Ted will warp your mind, in a good way. Ted doesn’t have a dick but he fucks. Ted doesn’t have a soul but he’s evidently immortal. Ted is a two-foot tall teddy bear come to life as a real life friend to friendless 80s-era Boston lad John (Mark Wahlberg). Fast forward to the present and Ted and John are dope smoking roommates whose friendship is about to be tested by John’s commitment to his girlfriend (Mila Kunis).

Under the direction of Seth MacFarlane (who also co-wrote as well as voices Ted) Ted lampoons aspects of society that other films take for granted. There are moments during Ted where the audience is laughing hysterically, and you know what, sitting in such an audience is a thing a joy. One woman was laughing with such paroxysms of hilarity that it sounded like it was coming out of the theater speakers. I myself was convulsed with guffaws during the scene where Ted interviews for a job at a grocery store.

Watching Ted all I could think was that this film was too good to be true. Sure enough in the third act Ted goes from surreal free form laughs to a almost cliché narrative twist that involves a creepy dad and his equally creepy son who kidnap Ted. This part of the film while bringing it back down to Earth also slammed on the brakes of its maniacal atmosphere. In a twisted Boston alley this part of the film could be seen as a nod to Dennis Lahane novels like Gone, Baby Gone.

Giovanni Ribisi, Patrick Warburton, and Norah Jones co-star along with Flash Gordon (1980) star Sam Jones plus a couple of other cameos we won’t reveal. In many ways MacFarlane establishes himself as a go-to force for the big screen, a natural evolution of his small screen persona. One can wish that Ted was less interested in a tidy happy ending and instead stayed the course of brutal social satire, but that film would be God Bless America and not Ted. Whereas Ted makes light fun of, say, Adam Sandler films and movies with soundtracks by Queen it’s not the harsh wake-up-with-a-slap take down that God Bless America delivers to, say, Diablo Cody or Woody Allen. MacFarlane seems to be testing the waters by submerging his toe to see how cold it is rather than diving in.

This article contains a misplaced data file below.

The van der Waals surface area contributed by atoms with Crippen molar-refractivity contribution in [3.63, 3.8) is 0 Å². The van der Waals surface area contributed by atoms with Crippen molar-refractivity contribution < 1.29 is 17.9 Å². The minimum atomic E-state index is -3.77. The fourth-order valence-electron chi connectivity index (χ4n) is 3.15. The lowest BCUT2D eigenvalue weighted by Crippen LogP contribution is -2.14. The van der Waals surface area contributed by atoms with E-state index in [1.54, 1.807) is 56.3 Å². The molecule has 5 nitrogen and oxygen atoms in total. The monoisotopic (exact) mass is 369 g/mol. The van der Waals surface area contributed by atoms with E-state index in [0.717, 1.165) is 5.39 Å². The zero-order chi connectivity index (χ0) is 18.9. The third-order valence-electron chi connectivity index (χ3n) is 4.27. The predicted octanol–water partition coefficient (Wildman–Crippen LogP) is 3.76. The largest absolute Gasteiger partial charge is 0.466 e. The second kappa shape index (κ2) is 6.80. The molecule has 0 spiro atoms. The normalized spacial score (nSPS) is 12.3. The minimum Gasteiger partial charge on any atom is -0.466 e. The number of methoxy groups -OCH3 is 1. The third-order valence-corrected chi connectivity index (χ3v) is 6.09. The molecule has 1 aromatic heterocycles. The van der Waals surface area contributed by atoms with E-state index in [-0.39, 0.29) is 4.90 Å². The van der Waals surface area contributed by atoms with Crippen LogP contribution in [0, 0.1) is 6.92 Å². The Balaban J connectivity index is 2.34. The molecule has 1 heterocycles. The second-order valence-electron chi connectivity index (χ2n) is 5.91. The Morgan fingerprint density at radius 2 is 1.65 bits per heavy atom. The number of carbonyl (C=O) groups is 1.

Still, MacFarlane does successfully channel the spirit of talking animal fantasies with a vengeance. Consider that Mr. Ed in its original form, short stories in the 1940s by Walter Brooks in the Saturday Evening Post and other mags, had a talking horse who’d get drunk with his human and play pranks on other people, an aspect that was obviously toned down for the subsequent 60s television series. Perhaps not oddly, Ted is about a bear that becomes human and comes out a week after another fantasy where a human becomes a bear (Brave).

— Michael Bergeron